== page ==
76. As the Court has established in its case-law, the concept of private life encompasses the right to establish and develop relationships with other human beings and the outside world and can sometimes embrace aspects of a person’s social identity. It is therefore accepted that the totality of social ties between settled migrants and the community in which they are living constitutes part of the concept of private life within the meaning of Article 8 (see Savran, cited above, § 173). With respect to the applicant’s relationship with his girlfriend, the Court notes from the information contained in the file that, when he made representations to the Minister in late 2016, he stated that he was then in a four-year relationship with an Irish national. The following year, in an affidavit sworn for the purposes of the proceedings in the High Court, the applicant stated that that relationship had ended and that he had begun a relationship with another person, seven months before. The Court observes that this later relationship commenced very close to the time the applicant was notified of the Minister’s decision and that its duration by then was short. While the relationship can be considered as pertaining to his private life (see, among others, Azerkane v. the Netherlands, no. 3138/16, § 65, 2 June 2020), the Court cannot attribute much weight to it.

(ii) Whether an interference

77. As stated above, the applicant was not actually deported from Ireland but left the country voluntarily to take up employment as a professional football player in Vietnam. The deportation order, which became effective following his unsuccessful challenge, prevents him from returning to Ireland. This is the form that the interference takes in this case with the applicant’s right to respect for private life.

(iii) Whether interference justified

78. The Court must now examine whether the measure complained of can be regarded as justified under Article 8 § 2 of the Convention.

(α) Legal basis and legitimate aim

79. The Government submitted that the deportation order was “in accordance with the law” and pursued the aim of preventing disorder and crime. The applicant did not seek to contradict either point, concentrating his arguments instead on the issues of necessity, proportionality and procedural safeguards. For its part, the Court considers that, from the perspective of Article 8, there were no issues either with the legal basis of the deportation order, or with the aim identified by the Government.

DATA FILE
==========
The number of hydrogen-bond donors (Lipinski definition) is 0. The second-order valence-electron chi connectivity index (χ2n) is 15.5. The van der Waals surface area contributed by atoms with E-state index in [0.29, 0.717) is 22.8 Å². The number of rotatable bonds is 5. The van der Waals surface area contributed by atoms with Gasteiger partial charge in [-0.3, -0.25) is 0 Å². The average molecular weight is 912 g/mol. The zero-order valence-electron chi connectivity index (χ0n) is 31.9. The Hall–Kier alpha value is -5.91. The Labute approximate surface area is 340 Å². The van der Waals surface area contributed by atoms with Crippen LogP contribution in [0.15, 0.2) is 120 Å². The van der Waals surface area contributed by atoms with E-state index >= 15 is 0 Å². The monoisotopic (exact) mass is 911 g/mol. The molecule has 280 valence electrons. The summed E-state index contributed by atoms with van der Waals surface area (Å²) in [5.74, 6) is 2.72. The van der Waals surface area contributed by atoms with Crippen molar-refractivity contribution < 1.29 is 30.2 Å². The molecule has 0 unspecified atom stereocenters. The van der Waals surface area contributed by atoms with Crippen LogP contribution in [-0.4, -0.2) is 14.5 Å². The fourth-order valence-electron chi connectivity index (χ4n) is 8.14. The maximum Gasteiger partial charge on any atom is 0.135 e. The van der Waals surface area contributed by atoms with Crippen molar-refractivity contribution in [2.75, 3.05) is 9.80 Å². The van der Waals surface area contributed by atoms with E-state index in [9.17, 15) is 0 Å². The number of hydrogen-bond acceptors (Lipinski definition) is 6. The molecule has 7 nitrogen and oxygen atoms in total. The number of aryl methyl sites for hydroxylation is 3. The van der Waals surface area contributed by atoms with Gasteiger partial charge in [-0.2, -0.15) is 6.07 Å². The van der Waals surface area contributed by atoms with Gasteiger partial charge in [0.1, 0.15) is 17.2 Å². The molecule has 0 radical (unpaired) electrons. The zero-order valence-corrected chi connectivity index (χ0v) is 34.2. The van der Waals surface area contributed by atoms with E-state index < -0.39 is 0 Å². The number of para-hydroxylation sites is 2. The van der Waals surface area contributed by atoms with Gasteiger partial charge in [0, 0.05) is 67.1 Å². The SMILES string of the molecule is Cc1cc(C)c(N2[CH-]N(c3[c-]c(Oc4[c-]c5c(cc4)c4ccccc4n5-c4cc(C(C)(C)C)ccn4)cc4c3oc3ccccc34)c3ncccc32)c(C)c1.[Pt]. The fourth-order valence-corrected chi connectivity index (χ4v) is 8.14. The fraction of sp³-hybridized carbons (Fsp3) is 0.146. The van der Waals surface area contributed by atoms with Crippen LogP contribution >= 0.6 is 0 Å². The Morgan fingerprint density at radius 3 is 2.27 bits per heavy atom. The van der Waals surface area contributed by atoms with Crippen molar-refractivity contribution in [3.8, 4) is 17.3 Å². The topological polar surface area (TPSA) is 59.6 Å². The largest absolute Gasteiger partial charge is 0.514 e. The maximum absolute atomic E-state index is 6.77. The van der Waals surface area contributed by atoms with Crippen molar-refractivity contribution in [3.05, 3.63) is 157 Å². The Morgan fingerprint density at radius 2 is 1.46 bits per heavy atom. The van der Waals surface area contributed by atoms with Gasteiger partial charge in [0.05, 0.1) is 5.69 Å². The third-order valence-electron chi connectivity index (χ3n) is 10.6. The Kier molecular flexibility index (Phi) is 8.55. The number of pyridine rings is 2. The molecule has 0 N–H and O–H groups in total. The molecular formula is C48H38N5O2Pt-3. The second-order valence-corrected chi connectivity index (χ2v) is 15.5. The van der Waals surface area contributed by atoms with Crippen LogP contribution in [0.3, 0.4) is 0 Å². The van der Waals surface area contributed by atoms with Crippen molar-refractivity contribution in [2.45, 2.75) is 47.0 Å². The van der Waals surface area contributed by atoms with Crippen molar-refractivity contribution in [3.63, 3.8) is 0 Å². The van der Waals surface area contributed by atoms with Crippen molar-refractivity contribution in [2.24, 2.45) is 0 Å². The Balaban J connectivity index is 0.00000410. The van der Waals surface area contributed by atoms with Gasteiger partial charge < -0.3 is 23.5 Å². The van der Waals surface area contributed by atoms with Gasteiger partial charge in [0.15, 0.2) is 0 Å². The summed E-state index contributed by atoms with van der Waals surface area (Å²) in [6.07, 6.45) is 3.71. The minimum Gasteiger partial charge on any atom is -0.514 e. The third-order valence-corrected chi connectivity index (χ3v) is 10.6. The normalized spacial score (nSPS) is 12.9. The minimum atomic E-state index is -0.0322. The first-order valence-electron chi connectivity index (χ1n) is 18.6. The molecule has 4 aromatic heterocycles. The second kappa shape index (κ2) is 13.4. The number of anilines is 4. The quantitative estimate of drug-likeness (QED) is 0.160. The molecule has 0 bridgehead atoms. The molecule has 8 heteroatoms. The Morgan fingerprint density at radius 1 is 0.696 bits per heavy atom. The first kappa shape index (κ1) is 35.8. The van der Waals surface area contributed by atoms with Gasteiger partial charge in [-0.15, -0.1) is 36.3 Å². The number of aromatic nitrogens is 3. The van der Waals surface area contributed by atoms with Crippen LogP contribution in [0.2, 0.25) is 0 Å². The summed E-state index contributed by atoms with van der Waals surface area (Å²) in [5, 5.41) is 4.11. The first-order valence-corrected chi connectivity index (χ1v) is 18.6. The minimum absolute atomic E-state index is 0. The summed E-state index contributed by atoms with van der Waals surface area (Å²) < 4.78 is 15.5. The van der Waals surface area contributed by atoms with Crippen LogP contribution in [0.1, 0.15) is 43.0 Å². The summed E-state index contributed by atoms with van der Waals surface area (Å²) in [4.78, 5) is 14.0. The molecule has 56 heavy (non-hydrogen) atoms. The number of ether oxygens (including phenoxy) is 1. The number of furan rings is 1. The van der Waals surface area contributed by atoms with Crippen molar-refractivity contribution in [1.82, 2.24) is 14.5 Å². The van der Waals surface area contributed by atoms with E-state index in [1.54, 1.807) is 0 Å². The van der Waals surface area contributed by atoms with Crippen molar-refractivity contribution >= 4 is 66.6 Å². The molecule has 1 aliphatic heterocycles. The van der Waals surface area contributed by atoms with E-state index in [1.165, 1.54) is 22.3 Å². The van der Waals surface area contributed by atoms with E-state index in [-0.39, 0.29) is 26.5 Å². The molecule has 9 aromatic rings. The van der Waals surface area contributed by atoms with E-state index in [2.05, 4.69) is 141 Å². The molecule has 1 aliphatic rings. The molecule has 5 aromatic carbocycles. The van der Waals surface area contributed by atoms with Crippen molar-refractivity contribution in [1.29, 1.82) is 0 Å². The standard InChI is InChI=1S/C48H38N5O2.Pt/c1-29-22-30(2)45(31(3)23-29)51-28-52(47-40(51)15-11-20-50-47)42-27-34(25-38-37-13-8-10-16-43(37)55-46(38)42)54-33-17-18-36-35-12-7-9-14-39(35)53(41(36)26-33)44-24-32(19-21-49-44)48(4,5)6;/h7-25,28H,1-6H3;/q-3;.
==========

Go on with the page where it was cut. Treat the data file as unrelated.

(β) Whether interference necessary in a democratic society

80. As stated in the case-law quoted above, the Court is empowered to give the final ruling on whether an expulsion measure is reconcilable with Article 8. That does not mean that in determining whether a fair balance was struck between the relevant interests, it is necessarily the Court’s task to conduct the Article 8 proportionality assessment afresh (see also Ndidi, cited above, § 76). On the contrary, where those courts have carefully examined the facts and adequately balanced interests in play, applying the relevant human rights standards consistently with the Convention and its case-law, it is not for this Court to substitute its own assessment of the merits, except where it is shown that there is strong reason to do so. This reflects the principle of subsidiarity, which assigns to the competent authorities of the Contracting States – in this case the courts – the primary responsibility to secure respect for Convention rights, the jurisdiction of this Court being supervisory in nature (see the seventh paragraph of the Preamble to the Convention, added by Protocol No. 15 on 1 August 2021).